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Spurned by the Federal Reserve’s interest rate policy that has pushed the 10-year Treasury note yield below 2 percent, income seekers are enjoying a rebound relationship with utility stocks flashing come-hither 4 percent or so average yields.
Mutual fund and exchange-traded fund assets in the utility sector increased more than 30 percent in the 12 months through July, according to Morningstar. Not only did investors pocket a bond-beating yield, the sector’s total return for the year (yield plus capital gains on the underlying stocks) was nearly 20 percent for the classic defensive group. It all sounds so promising. Yet investment pros warn the lovefest with utility stocks could be headed for rocky times.
For the most part, the argument against utilities isn't based on their balance sheets. It's tied to the runup in the price of their stocks. The slow-growth utilities sector typically trades at a valuation 20 percent or so below the level of the overall S&P 500. The price/earnings ratio of the Bloomberg Industries index tracking North American regulated integrated utilities is 14.9, based on estimated earnings for the next 12 months. That leaves a 16.3 percent gap between it and the 12.8 p-e estimate for the S&P 500 over the same period.
“I don’t remember a time where there was this speculative element to utilities,” says Brad Sorensen, director of market and sector analysis at the Schwab Center for Financial Research. Despite the high valuation, Schwab has a “market perform” rating for the sector for the next three to six months. It's based on the expectation that continued macro issues -- slow growth and the looming fiscal-cliff issues in the U.S., and the continued wait for resolution of the European sovereign debt crisis -- will buoy the defensive sector.
Russ Koesterich, global chief investment strategist for iShares’ ETF business, recently took to the blogosphere with a warning: “The [price-earnings] premium can’t be justified by U.S. utilities being more profitable than in the past. In fact, the U.S. utilities industry is currently less profitable than its long-term average. Return on earnings for U.S. large-cap utility companies is currently 10.5 percent, the lowest level since 2004.” At the same time, managers such as Roger Conrad, editor of the Utility Forecaster investment newsletter, say the companies are in good financial shape: “This is not like 2000," says Conrad, "when utilities were branching into new business lines and ended up getting into a lot of trouble. The industry as a whole is being run very conservatively now.”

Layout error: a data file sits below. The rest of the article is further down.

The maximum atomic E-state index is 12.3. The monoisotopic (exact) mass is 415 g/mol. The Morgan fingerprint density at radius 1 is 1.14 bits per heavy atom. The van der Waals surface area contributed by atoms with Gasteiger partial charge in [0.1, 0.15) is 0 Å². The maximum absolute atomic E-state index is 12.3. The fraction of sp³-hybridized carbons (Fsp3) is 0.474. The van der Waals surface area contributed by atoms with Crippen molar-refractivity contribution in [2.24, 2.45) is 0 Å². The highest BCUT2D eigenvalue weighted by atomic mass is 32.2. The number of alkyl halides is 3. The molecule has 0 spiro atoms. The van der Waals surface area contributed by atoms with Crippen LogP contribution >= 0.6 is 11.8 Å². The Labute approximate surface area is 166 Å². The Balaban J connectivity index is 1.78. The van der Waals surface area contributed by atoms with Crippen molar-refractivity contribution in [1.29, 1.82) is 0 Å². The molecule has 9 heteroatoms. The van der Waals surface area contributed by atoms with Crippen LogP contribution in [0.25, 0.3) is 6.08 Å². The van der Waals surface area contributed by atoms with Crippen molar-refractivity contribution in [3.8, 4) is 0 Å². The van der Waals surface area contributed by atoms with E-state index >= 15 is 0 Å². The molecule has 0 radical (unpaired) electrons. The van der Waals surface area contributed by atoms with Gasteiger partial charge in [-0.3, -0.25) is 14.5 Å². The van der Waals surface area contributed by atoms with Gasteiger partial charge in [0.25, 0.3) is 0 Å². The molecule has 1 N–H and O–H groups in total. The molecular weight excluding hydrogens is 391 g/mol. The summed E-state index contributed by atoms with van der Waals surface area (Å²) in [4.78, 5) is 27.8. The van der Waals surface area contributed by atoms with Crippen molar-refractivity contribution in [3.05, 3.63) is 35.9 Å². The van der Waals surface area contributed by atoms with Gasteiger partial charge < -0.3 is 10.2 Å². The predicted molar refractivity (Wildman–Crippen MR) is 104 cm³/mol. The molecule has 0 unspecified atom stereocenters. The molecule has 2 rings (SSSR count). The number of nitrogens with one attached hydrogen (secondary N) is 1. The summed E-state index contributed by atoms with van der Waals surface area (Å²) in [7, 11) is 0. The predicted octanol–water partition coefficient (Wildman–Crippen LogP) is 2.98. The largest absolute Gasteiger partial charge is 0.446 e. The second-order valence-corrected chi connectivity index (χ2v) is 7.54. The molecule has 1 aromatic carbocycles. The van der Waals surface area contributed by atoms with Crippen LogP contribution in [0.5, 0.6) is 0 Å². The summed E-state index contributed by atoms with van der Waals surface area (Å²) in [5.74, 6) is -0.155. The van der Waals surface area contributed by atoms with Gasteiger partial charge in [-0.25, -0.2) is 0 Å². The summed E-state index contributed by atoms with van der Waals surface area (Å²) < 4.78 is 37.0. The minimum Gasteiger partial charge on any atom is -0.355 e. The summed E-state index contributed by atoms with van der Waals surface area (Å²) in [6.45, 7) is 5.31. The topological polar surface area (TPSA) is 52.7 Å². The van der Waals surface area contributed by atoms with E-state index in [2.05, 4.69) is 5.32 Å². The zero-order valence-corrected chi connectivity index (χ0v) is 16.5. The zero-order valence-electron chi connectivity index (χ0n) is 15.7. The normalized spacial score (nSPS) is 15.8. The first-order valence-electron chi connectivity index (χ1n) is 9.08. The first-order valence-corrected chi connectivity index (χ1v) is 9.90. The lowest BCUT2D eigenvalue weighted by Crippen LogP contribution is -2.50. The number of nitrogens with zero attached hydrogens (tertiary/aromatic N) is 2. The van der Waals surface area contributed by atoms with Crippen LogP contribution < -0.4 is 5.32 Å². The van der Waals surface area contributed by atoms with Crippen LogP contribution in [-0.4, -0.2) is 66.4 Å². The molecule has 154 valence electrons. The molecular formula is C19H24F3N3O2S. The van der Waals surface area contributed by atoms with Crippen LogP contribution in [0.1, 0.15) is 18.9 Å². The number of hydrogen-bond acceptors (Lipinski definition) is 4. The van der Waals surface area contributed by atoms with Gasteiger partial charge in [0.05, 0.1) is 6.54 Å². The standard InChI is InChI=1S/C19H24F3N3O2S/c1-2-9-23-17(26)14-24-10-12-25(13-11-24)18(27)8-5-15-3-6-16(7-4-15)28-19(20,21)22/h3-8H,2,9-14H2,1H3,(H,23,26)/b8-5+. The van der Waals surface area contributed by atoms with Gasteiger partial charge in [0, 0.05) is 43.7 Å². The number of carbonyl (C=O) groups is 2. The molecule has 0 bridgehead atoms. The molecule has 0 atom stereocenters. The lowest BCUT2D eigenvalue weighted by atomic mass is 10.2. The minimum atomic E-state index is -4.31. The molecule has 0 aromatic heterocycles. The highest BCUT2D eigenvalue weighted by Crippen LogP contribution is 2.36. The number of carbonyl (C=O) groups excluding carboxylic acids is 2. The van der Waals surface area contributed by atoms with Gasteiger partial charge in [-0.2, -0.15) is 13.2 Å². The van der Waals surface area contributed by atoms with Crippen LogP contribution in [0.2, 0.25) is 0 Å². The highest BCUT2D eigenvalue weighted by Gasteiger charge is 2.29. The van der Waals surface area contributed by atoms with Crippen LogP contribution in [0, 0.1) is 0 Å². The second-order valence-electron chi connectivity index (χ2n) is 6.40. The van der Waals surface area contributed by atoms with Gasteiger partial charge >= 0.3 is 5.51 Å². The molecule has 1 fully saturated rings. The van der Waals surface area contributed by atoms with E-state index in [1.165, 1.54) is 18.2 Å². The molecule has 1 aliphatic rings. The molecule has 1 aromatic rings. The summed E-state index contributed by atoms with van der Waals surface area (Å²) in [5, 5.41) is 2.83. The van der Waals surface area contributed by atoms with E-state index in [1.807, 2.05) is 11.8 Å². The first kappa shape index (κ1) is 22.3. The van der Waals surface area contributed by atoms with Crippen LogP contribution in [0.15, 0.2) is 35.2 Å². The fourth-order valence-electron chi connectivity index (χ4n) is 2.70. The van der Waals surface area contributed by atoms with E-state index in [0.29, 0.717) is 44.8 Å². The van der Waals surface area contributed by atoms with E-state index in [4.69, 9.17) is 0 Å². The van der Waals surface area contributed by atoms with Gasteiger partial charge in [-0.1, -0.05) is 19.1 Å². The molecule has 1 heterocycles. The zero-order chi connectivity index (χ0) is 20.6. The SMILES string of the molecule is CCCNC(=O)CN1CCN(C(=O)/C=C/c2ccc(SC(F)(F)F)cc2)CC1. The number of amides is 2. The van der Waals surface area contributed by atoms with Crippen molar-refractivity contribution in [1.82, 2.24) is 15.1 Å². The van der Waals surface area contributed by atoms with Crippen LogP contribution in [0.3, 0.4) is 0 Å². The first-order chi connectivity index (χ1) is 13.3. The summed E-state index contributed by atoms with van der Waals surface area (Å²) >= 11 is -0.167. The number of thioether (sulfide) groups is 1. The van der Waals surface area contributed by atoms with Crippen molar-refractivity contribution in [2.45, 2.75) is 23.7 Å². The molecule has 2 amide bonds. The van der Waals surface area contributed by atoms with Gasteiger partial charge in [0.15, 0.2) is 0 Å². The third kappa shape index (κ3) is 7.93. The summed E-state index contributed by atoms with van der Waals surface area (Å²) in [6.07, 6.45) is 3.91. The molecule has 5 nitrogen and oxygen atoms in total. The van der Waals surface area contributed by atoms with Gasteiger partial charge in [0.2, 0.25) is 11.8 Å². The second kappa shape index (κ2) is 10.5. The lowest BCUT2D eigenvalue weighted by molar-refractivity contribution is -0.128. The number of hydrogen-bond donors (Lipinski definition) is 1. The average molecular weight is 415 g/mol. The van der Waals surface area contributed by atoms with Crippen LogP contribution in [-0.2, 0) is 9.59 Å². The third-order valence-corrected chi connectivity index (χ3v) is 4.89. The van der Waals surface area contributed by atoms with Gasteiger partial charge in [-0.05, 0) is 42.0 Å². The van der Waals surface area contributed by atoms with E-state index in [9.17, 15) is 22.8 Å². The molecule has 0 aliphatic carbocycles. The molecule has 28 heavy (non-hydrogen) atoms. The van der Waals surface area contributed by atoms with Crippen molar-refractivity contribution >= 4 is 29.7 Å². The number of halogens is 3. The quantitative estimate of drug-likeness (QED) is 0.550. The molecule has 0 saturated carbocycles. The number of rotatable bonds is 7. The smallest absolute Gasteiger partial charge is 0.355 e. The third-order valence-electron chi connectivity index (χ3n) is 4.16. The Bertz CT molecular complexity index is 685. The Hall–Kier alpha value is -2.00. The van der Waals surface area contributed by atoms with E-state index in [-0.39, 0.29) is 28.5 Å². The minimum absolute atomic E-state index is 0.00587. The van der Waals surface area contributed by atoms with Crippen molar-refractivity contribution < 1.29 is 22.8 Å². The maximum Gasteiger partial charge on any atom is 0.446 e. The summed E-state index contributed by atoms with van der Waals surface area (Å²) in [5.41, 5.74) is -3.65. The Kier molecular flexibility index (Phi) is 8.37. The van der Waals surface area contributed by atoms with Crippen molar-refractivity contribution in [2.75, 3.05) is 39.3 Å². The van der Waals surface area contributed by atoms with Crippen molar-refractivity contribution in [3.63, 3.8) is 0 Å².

That may be so, but from today’s lofty valuations, the sector is set up for a harder fall when the economic storm clouds dissipate and defensive sectors become less attractive. Just take a look at what happened last January when the economic zeitgeist was rosier. The $6 billion SPDR Utilities Sector ETF lost 3.6 percent, while the S&P 500 stock index gained nearly 4.5 percent.
The trick for investors who want to be in utilities now, says Conrad, is to avoid paying too much for the attractive yields. Regulated utilities, the least economically sensitive segment of the sector -- rates are set by regulators, not market supply and demand -- are where the most danger lurks. Ever since the financial crisis, this recession-resistant segment of the market has been the most popular among investors looking to play defense and collect a bond-beating yield.
For example, Conrad says the Southern Company (4.3 percent yield) is a well-run utility in a solid (Southeast) market. A price-earnings ratio near 19, compared with 13 for the S&P 500, makes it less compelling for investors with fresh cash to put to work than an unregulated utility such as Entergy (4.8 percent yield) that trades at a current p-e of 9.7 percent. Southern makes up more than 7 percent of the $691 million iShares Dow Jones Utility ETF.
Maura Shaughnessy, a manager with the $4.5 billion MFS Utilities fund for 20 years, is cherry-picking unregulated U.S. utilities. Since energy delivery in the U.S. is highly regional -- there’s no national power grid -- she likes both Calpine and NRG Energy, given their roots in Texas. There is strong energy demand in the state, and less supply, due in part to coal plant shutdowns. Shaughnessy is also finding value in European utilities such as Energias de Portugal (9 percent yield, 6.7 p-e). “The macro [economic picture] in Europe is whipping everybody right now,” says Shaughnessy, “but if you are patient, these are lifetime values I’ve never seen in Europe.”
Another option is to set your sites on other sectors that offer a compelling yield story without frothy valuation. Sorensen of Schwab recommends taking a look at health care, where yields of 3 percent or so can be found with better valuations. According to data provider S&P Capital IQ, the health sector’s price-earnings growth, or PEG, ratio is 1.3, compared with 3.2 for the utility sector. That’s a powerful argument for broadening a yield-seeking portfolio beyond the much-loved utility sector.